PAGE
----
- Why? Google is exceptional when it comes to analytics and has built an impressive environment for building and deploying AI in a variety of areas. But Google also has a problem: its advertising model is in direct conflict with the kind of privacy that healthcare requires. On the other hand, medical device manufacturers are experts at navigating (and respecting) the complex healthcare regulatory environment. However, these companies often lack expertise when it comes to data platforms and AI and they will continue to struggle attracting the kind of talent that’s required to develop this area. Bottom line: these two need each other.
- Industry reaction. EMR companies are attempting to generate insights given that so much clinical data flows through their systems. But the reality is that most EMRs are glorified accounting systems that were never designed to manage clinical data and workflow, much less sophisticated data science and AI.
Apple and EMR companies
- Need/opportunity. EMR companies have enormous data stores that need to be liberated to consumers, providers and researchers, but the existing tools and platforms suffer from almost unusable interfaces; consumers need easy ways to manage their data, not just own it in principle.
- Why? Upending the major EMR companies may sound appealing at times, but the reality is that they are not going anywhere anytime soon. Too much has been invested across the industry to simply walk away or start over. However, that doesn’t mean most users-providers and consumers-need to directly interact with these systems. Healthcare desperately needs a new interface layer that improves the experience as users interact with their personal health data. By far, Apple does user interfaces (UI) better than anyone else, and its business model makes it easier for consumers to know where they fit in the customer hierarchy. Of course, how Apple monetizes this UI layer is a slightly longer discussion.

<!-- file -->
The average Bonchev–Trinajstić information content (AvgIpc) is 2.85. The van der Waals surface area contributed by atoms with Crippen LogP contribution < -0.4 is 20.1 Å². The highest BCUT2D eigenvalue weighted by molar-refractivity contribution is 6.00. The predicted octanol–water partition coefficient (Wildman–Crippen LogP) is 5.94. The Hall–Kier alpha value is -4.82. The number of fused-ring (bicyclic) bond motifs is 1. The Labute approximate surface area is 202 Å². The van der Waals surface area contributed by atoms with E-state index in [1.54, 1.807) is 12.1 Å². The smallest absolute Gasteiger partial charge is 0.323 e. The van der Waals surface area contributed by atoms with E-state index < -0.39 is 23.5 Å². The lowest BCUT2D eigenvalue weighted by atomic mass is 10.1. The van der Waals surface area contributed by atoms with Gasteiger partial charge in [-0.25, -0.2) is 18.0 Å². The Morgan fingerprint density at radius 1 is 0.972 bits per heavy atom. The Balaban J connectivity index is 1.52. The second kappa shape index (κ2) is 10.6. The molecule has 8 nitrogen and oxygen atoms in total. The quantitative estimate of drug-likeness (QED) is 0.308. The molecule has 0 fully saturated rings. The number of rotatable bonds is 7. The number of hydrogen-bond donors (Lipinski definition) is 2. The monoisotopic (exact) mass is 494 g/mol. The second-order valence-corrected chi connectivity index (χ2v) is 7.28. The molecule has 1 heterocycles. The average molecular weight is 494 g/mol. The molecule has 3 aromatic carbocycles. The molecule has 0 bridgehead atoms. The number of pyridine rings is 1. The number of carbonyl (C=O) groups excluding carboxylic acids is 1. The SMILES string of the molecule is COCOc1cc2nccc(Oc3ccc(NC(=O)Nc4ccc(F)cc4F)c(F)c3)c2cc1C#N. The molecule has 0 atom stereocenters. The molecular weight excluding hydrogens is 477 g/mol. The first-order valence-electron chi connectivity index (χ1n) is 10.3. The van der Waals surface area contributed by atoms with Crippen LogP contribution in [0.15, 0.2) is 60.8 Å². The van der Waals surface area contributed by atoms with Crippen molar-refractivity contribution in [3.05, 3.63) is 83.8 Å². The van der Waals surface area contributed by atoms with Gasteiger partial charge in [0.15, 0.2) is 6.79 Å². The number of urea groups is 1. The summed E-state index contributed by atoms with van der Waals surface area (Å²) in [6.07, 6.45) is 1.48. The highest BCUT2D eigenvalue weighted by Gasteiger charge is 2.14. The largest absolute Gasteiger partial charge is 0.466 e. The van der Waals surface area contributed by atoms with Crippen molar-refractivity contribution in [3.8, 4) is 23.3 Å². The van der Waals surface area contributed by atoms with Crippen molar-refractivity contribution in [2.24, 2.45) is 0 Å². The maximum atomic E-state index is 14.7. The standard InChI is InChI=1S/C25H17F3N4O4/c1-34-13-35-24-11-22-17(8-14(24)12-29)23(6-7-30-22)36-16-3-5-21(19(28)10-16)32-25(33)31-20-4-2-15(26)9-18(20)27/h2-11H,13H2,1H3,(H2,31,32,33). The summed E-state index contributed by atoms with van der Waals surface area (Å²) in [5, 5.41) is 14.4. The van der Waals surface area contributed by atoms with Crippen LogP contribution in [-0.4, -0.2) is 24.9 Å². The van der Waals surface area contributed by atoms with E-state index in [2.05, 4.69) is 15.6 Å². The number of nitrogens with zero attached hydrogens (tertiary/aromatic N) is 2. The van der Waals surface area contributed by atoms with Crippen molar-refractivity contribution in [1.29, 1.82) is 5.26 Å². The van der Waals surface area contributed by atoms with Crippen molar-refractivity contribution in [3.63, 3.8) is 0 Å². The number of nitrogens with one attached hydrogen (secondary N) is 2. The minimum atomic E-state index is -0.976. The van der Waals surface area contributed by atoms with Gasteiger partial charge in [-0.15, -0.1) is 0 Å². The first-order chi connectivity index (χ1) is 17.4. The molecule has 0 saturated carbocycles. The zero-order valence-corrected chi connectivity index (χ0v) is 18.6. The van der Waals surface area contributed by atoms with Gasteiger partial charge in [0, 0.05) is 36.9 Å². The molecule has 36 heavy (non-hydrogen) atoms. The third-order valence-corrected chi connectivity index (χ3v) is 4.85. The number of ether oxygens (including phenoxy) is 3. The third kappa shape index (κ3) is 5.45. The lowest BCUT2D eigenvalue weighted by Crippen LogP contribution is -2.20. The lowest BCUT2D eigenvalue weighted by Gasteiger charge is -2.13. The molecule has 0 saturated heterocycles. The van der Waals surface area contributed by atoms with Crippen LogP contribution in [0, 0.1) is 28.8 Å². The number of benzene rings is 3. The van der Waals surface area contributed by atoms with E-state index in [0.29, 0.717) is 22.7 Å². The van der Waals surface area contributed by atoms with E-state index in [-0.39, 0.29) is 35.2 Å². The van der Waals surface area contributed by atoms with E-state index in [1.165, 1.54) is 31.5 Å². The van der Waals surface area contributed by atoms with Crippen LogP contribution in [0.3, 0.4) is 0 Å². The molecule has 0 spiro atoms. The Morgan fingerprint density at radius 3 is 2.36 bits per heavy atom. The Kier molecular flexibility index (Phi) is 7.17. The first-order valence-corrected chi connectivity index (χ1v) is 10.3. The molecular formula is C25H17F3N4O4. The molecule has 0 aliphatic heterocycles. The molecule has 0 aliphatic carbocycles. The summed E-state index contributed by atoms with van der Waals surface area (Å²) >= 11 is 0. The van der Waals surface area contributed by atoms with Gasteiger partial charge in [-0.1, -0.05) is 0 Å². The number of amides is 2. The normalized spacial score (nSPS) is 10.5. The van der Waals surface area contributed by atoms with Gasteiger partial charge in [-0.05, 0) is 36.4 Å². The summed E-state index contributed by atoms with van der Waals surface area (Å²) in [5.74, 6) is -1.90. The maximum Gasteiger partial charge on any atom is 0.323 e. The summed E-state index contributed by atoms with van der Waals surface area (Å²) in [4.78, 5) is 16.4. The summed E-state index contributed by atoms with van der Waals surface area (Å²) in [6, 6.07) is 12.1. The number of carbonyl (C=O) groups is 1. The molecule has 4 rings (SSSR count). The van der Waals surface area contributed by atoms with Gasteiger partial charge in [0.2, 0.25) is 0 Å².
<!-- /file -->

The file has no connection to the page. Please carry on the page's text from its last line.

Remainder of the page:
- Industry reaction. Every tech giant and EMR company will be reluctant to admit their limitations in interface design and capitulate to Apple. But consumers have suffered with existing companies’ best efforts for years and can no longer ignore the fact that these poor interfaces drive down user engagement among people who are actually trying to be model patients.
These mashups are in no way meant to represent the end game for tech giants in healthcare. Rather, they highlight starting points that:
- Reflect the need for innovation and new thinking in large, but also specific areas of need
- Minimize new entrants’ tendencies to boil the ocean, fail miserably, and quietly retreat.
The Gordian knot that is healthcare desperately needs tech giant innovation to do more than visit. The industry needs them to stay around for a while and improve a few big things while they are here.
C. Anthony Jones is a healthcare executive with more than 25 years of industry experience. He’s the founder and CEO of Frontive, a health IT company that uses artificial intelligence to create smart personal health assistants for patients and caregivers managing complex care situations. Prior to Frontive, he was chief commercial officer for Lumiata, a predictive health analytics company, and also served as chief marketing officer for Philips Healthcare’s Patient Care & Monitoring Solutions group, a $3 billion global business.